Hearing Loss May Be an Early Sign of Dementia
Gradual hearing loss is a common symptom of aging, but in some people it may also be an early sign of Alzheimer’s disease or other types of dementia, a new study suggests.
By Lynne Peeples
MONDAY, February 14 (Health.com) — Gradual hearing loss is a common symptom of aging, but in some people it may also be an early sign of Alzheimer’s disease or other types of dementia, a new study suggests.
The risk of dementia appears to rise as hearing declines. Older people with mild hearing impairment—those who have difficulty following a conversation in a crowded restaurant, say—were nearly twice as likely as those with normal hearing to develop dementia, the study found. Severe hearing loss nearly quintupled the risk of dementia.
It's unclear why the loss of hearing and mental function might go hand in hand. Brain abnormalities may contribute independently to both conditions, but it's also possible that hearing problems can help bring on dementia, the researchers say. Hearing loss may lead to social isolation (which itself has been linked to dementia), for instance, or it may interfere with the brain's division of labor.
"The brain might have to reallocate resources to help with hearing at the expense of cognition," says the lead researcher, Frank R. Lin, MD, an ear surgeon at Johns Hopkins Hospital in Baltimore. That may explain in part why straining to hear conversations over background noise in a loud restaurant can be mentally exhausting for anyone, hard of hearing or not, he adds.
The findings suggest that poor hearing is a "harbinger of impending dementia," says George Gates, MD, a hearing expert at the University of Washington in Seattle, who was not involved in the new study but whose own research has demonstrated a link between the two conditions.
"We listen with our ears but hear with our brains," Dr. Gates says. "It is simply not possible to separate audition and cognition."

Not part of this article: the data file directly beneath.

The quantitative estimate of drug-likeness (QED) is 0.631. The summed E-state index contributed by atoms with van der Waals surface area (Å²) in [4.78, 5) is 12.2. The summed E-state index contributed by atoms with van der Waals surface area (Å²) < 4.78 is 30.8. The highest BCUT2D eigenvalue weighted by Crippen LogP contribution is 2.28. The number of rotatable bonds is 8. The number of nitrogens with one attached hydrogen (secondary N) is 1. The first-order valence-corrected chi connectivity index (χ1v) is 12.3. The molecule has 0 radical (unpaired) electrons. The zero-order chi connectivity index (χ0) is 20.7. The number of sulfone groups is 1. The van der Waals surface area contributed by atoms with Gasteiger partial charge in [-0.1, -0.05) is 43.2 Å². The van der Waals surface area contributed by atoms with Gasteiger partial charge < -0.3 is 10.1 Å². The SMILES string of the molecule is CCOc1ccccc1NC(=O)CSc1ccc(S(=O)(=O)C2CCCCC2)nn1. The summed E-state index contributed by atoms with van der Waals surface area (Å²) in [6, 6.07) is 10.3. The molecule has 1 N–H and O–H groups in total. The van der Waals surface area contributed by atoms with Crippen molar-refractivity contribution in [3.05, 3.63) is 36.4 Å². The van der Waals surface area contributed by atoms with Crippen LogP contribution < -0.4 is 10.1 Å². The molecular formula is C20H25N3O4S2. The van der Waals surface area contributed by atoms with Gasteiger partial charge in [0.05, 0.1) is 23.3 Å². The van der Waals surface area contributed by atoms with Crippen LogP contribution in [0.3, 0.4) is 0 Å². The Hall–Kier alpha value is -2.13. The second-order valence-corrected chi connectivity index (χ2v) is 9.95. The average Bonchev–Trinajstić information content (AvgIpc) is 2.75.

In the study, which appears in the Archives of Neurology, Dr. Lin and his colleagues followed more than 600 dementia-free adults between the ages of 36 and 90 for an average of 12 years. A little less than 30% of the study participants had some hearing loss at the start of the study.
Overall, 9% of the participants went on to develop Alzheimer's disease or another form of dementia. Mild, moderate, and severe hearing loss were associated with a two-fold, three-fold, and five-fold higher risk of later dementia, respectively, in comparison to normal hearing.
People with moderate hearing loss generally struggle to communicate even in quiet settings, and those with severe hearing loss are near deaf.
Dr. Lin says that hearing loss has an enormous impact on the lives of his patients and their family members. "Yet because it is such a slow and insidious process, it is often left ignored and untreated."
Next page: Can hearing aids prevent dementia?
Whether hearing aids or other treatments (such as cochlear implants) can help stave off dementia is the "50 billion dollar question," Dr. Lin adds. Thirty million Americans currently have impaired hearing and 1 in 30 are predicted to suffer from dementia by 2050, so if those treatments prove to be helpful, their impact would be felt widely.
There is no cure for dementia, and there are no surefire ways of preventing it. Dr. Gates isn't optimistic that restoring hearing can affect the course of dementia. However, if treatments and prevention strategies for dementia do become available in the future, he says, hearing loss could play an important role in early detection.
Dr. Lin and his colleagues have begun researching the effect of hearing aids on the risk of dementia. "Whether or not it can help dementia, we don't know yet," he says. "But in the meantime, there's no reason not to take your hearing loss seriously and pursue some type of treatment."